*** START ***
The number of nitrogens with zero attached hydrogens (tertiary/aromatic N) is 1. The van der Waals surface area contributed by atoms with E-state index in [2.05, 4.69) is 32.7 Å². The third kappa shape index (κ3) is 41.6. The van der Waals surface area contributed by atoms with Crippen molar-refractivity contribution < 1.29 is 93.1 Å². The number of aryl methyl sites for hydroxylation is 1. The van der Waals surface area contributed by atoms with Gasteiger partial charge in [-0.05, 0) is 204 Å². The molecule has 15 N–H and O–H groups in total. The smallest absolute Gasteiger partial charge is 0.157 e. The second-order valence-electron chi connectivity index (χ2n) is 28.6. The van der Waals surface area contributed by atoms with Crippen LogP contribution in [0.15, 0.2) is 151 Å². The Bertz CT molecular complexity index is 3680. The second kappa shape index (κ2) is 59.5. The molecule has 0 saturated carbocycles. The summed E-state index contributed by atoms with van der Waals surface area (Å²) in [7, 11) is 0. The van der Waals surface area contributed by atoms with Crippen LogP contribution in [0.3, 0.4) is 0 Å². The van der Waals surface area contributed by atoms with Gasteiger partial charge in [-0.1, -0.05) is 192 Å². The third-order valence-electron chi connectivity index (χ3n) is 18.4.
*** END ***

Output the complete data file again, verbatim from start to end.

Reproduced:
The number of nitrogens with zero attached hydrogens (tertiary/aromatic N) is 1. The van der Waals surface area contributed by atoms with E-state index in [2.05, 4.69) is 32.7 Å². The third kappa shape index (κ3) is 41.6. The van der Waals surface area contributed by atoms with Crippen molar-refractivity contribution < 1.29 is 93.1 Å². The number of aryl methyl sites for hydroxylation is 1. The van der Waals surface area contributed by atoms with Gasteiger partial charge in [-0.05, 0) is 204 Å². The molecule has 15 N–H and O–H groups in total. The smallest absolute Gasteiger partial charge is 0.157 e. The second-order valence-electron chi connectivity index (χ2n) is 28.6. The van der Waals surface area contributed by atoms with Crippen LogP contribution in [0.15, 0.2) is 151 Å². The Bertz CT molecular complexity index is 3680. The second kappa shape index (κ2) is 59.5. The molecule has 0 saturated carbocycles. The summed E-state index contributed by atoms with van der Waals surface area (Å²) in [7, 11) is 0. The van der Waals surface area contributed by atoms with Crippen LogP contribution in [0.3, 0.4) is 0 Å². The van der Waals surface area contributed by atoms with Gasteiger partial charge in [-0.1, -0.05) is 192 Å². The third-order valence-electron chi connectivity index (χ3n) is 18.4.